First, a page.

Ignite100 accelerator takes on new startups with ten new businesses joining the programme

Ignite100 which opened its Campus North doors in June had ten new businesses join the programme last week

A student assembles a train produced from a 3D digital file by I Can Make
A student assembles a train produced from a 3D digital file by I Can Make

Europe's first £1m technology accelerator has taken on its fifth cohort of startups.

Ignite100 which opened its Campus North doors in June had ten new businesses join the programme last week.

One of the ten startups who will spend four months at the campus is publishing firm I Can Make that produces 3D digital files. Co-founder Chris Thorpe, 45, from Oxford explains the business is similar to an mp3 player.

The father-of-two said: “Instead of making sound we make a physical object.

“We’re a publisher in the same way Amazon publishes things on to Kindle or Apple publishes things on to iPods.”

Two and a half years ago, the startup laser scanned a full size steam engine and started thinking about the engineering of the future.

The four-member team based in Oxford, London and Leeds believes if kids play with 3D printers they will reframe things such as manufacturing in an interesting way.

The former chief technology officer at Moshi Monsters, Chris said: “Manufacturing is important in places like the North East where you have a really strong tradition and history of engineering which through economic and political whims and offshoring to China has now disappeared.

“It would be interesting to use 3D printing to bring some of that manufacturing back in ten to 15 years’ time but for us to do that we need to educate the kids now.”

As a team that has a strong background in both the tech and kids space, Chris says they understand how to build digital products for kids that parents and adults will see the value in. With their launch planned for January at the Bett education show, they hope to one day see 3D printers a part of classrooms in the way computers and digital whiteboards are.

“We want to help education. 3D printers are a massive disruption to the classroom. A wonderful disruption and the kids and the teachers will get so much out of them,” said Chris. “When a kid sees one of these machines for the first time they get the feeling that they can literally change the world, that they can form it. That’s exactly what we hoped.”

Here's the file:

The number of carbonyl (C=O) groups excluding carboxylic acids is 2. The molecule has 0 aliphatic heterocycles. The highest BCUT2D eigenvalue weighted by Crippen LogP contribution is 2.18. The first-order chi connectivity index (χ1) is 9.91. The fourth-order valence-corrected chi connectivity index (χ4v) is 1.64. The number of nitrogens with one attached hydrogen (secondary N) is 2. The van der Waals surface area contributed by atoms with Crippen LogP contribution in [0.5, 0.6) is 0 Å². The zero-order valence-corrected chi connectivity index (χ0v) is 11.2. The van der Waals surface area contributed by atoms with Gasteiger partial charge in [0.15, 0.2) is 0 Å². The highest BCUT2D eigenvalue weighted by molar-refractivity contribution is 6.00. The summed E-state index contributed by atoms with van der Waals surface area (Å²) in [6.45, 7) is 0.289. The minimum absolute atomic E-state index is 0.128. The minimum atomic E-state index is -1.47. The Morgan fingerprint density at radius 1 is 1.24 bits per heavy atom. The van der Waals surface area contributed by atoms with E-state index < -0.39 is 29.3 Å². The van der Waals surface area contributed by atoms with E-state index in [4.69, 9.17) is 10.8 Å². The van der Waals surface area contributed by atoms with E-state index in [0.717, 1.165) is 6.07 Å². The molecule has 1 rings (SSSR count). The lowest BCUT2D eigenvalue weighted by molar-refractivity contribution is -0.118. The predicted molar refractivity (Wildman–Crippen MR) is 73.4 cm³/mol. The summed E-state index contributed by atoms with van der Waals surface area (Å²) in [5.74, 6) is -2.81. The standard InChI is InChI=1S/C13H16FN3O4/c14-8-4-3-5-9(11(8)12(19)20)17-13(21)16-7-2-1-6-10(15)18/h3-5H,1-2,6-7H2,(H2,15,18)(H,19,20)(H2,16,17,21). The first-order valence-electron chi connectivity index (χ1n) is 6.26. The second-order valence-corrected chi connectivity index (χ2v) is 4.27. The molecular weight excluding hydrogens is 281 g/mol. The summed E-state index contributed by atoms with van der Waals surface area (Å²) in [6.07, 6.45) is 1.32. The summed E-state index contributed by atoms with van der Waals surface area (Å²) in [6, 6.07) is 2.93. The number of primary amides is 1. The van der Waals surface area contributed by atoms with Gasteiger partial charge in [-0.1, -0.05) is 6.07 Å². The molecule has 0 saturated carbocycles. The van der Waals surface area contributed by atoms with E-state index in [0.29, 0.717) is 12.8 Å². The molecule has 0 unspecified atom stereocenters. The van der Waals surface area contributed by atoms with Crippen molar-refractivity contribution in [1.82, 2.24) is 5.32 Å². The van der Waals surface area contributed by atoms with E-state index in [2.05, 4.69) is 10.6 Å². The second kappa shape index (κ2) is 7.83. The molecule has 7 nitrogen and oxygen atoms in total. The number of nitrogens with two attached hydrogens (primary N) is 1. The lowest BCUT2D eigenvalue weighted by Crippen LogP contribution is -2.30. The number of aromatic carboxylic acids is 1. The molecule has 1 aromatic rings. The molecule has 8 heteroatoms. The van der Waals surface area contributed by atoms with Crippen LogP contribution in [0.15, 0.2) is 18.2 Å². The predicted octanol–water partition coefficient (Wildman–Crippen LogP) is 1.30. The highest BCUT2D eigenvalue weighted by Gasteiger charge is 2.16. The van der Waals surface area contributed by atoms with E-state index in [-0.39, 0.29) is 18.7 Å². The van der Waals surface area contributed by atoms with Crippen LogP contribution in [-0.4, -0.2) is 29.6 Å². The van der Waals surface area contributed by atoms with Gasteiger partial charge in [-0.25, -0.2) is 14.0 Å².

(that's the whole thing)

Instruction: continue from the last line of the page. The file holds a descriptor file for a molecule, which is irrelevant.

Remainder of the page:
A 3D printer in action as it prints an object from the digital file by I Can Make
A 3D printer in action as it prints an object from the digital file by I Can Make
 

For these startups, the point of their time at the programme is to grow and become investment ready said Paul Smith, co-founder and director of Ignite100.

“We are helping them test and grow for the next stage,” he said. “They receive a lot of support from us.”

South Shields-based startup Fit Gurus has also joined the programme with the hopes of building a solid business with the backing to scale it globally.

“We’re building the Netflix of Fitness,” said co-founder Paul Slater. “We became a part of the programme quite fortunately and we want to spread our business to all corners of the world.”

The fitness subscription site is run by Slater and co-founders Russ Howe and David Stidolph. At only £4,99 per month, subscribers have access to the workouts and fitness programmes of top trainers and athletes on the site. While at Campus North, they will focus on marketing and expanding their business.

Similarly, founders of photo app Dubble are wanting see improvements in their model while in the programme. After launching a year ago, the free app which allows users to create multiple exposures with images from theirs and other’s camera rolls is the brainchild of Londoner Adam Scott and Latvian Uldis Pirags.

“It could be better that’s why we’re here. We want to improve the product.”

With the new recruits, Paul is excited to see how the startups grow.

He said: “I’m really happy with all of them. They are experienced people with some exciting ideas.”

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